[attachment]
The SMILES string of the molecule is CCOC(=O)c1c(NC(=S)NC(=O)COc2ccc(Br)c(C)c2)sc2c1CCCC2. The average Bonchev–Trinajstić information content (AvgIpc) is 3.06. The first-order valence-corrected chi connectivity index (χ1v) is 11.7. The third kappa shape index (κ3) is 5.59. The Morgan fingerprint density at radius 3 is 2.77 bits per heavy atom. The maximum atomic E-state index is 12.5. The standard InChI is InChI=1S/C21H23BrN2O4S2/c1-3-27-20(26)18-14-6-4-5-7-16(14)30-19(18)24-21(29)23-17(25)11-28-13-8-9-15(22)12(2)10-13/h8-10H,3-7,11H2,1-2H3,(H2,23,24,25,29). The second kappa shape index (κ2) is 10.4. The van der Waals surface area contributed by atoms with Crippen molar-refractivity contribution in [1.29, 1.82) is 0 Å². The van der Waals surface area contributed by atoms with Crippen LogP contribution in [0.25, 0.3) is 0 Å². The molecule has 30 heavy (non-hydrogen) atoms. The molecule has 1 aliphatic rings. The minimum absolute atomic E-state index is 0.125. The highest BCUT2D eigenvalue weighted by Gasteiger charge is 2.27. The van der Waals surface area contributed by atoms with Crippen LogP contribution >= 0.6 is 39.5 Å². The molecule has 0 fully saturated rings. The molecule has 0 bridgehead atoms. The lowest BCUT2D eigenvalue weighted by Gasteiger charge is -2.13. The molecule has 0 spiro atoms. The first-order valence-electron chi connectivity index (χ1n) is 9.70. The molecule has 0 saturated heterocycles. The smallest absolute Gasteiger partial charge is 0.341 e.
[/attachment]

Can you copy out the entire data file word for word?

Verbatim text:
The SMILES string of the molecule is CCOC(=O)c1c(NC(=S)NC(=O)COc2ccc(Br)c(C)c2)sc2c1CCCC2. The average Bonchev–Trinajstić information content (AvgIpc) is 3.06. The first-order valence-corrected chi connectivity index (χ1v) is 11.7. The third kappa shape index (κ3) is 5.59. The Morgan fingerprint density at radius 3 is 2.77 bits per heavy atom. The maximum atomic E-state index is 12.5. The standard InChI is InChI=1S/C21H23BrN2O4S2/c1-3-27-20(26)18-14-6-4-5-7-16(14)30-19(18)24-21(29)23-17(25)11-28-13-8-9-15(22)12(2)10-13/h8-10H,3-7,11H2,1-2H3,(H2,23,24,25,29). The second kappa shape index (κ2) is 10.4. The van der Waals surface area contributed by atoms with Crippen molar-refractivity contribution in [1.29, 1.82) is 0 Å². The van der Waals surface area contributed by atoms with Crippen LogP contribution in [0.25, 0.3) is 0 Å². The molecule has 30 heavy (non-hydrogen) atoms. The molecule has 1 aliphatic rings. The minimum absolute atomic E-state index is 0.125. The highest BCUT2D eigenvalue weighted by Gasteiger charge is 2.27. The van der Waals surface area contributed by atoms with Crippen LogP contribution >= 0.6 is 39.5 Å². The molecule has 0 fully saturated rings. The molecule has 0 bridgehead atoms. The lowest BCUT2D eigenvalue weighted by Gasteiger charge is -2.13. The molecule has 0 spiro atoms. The first-order valence-electron chi connectivity index (χ1n) is 9.70. The molecule has 0 saturated heterocycles. The smallest absolute Gasteiger partial charge is 0.341 e.